Monday, July 11, 2011

Adunis, the revolutionary poet

Syrian poet Adunis may be at the heart of modern Arabic poetry, yet the Arab Spring has consigned him to irrelevance.

Sinan Antoon

Perplexing views

By this time, many Syrian and Arab writers and critics were already taking Adunis to task for the ambiguity of his position. The Syrian novelist Maha Hasan encouraged [Arabic] him to take a firm stand. In an April 14th article in al-Hayat, she addressed him directly" "Today you have to be more clear, precise, and direct in saying the truth about what is taking place in Syria...this is your last chance."

Adunis's second article on the revolt in Syria "The Syrian Moment, Again" fell short[Arabic] even more than the first. The tone in this piece was a bit clearer and was critical of the one-party system. But at the same time, Adunis seemed to be as critical of those protesting against the regime, writing "a politics led in the name of religion by a cart pulled by two horses: heaven and hell, is necessarily a violent and exclusionary politics". And the Orientalist hamartia is always there when he writes that "the present in some of its explosions is copying the events of the past with modern instruments". As if the contemporary Arab world is destined to repeat past tragedies.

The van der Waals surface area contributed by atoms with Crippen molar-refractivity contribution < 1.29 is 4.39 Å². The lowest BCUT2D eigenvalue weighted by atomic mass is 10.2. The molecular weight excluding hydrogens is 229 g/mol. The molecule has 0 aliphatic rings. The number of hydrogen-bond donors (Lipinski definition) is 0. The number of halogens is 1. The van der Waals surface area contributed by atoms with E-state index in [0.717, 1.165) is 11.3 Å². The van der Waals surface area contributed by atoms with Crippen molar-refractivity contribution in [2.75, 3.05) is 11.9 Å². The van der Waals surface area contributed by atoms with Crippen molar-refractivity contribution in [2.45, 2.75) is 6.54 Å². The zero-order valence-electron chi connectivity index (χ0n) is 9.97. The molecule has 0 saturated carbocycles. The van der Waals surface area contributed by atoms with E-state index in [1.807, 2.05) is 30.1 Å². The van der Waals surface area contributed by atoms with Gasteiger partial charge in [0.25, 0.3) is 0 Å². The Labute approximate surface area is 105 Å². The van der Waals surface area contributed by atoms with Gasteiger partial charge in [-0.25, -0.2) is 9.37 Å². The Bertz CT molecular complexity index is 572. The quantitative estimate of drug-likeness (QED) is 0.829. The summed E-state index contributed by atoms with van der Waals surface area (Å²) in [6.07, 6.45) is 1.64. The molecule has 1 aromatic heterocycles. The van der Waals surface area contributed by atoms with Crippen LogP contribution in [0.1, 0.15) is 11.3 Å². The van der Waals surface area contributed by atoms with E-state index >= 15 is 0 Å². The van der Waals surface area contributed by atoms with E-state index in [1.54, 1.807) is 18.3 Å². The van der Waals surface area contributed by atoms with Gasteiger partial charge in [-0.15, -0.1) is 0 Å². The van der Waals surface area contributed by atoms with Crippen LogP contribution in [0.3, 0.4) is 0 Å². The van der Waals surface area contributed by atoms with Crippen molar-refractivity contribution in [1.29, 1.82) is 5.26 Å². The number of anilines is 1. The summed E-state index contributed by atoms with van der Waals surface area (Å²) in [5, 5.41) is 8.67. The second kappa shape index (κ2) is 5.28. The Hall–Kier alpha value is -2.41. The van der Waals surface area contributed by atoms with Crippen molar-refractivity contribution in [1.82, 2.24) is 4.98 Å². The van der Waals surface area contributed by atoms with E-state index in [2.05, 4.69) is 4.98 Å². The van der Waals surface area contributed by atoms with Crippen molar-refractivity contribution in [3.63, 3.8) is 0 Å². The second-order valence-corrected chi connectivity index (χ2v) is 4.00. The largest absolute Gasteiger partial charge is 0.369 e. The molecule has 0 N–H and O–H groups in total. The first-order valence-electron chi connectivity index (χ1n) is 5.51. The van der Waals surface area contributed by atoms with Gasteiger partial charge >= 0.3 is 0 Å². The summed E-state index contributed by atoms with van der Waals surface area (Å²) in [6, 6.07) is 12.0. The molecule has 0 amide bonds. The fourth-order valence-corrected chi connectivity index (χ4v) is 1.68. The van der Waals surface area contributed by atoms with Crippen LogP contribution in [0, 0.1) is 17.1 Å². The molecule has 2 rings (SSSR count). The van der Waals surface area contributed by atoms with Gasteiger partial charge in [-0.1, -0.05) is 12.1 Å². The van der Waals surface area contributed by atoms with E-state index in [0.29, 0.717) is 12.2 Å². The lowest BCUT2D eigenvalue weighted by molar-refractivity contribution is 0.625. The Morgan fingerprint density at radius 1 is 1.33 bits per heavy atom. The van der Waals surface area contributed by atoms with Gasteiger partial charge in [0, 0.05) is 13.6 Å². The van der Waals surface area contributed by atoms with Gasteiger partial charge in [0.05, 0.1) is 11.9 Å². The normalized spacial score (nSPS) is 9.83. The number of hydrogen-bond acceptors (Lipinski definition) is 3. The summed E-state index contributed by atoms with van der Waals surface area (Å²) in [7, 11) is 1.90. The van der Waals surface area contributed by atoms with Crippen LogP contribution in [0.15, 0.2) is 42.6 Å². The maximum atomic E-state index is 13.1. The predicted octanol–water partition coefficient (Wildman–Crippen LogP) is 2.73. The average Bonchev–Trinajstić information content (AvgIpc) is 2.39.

In an appearance on the Saudi-owned satellite channel, al-Arabiyya, Adunis had said that he could not take part in protests that emanate from the mosque and faulted the opposition for not starting its protests in public squares. Adunis's stance on this point suggests just how detached he is from the lived reality of his own country. Not only have many of the protests in Syria erupted first on university campuses, but the choice of mosques as gathering-places cannot be said to express a particular religious ideology, since few other equivalent institutions exist across the country, and Syrian citizens do not have the luxury of picking and choosing between many sites for staging their protests. Indeed, there have been moving reports of Christians and atheists who went to mosques on Fridays in order to take part in what was sweeping the country....."

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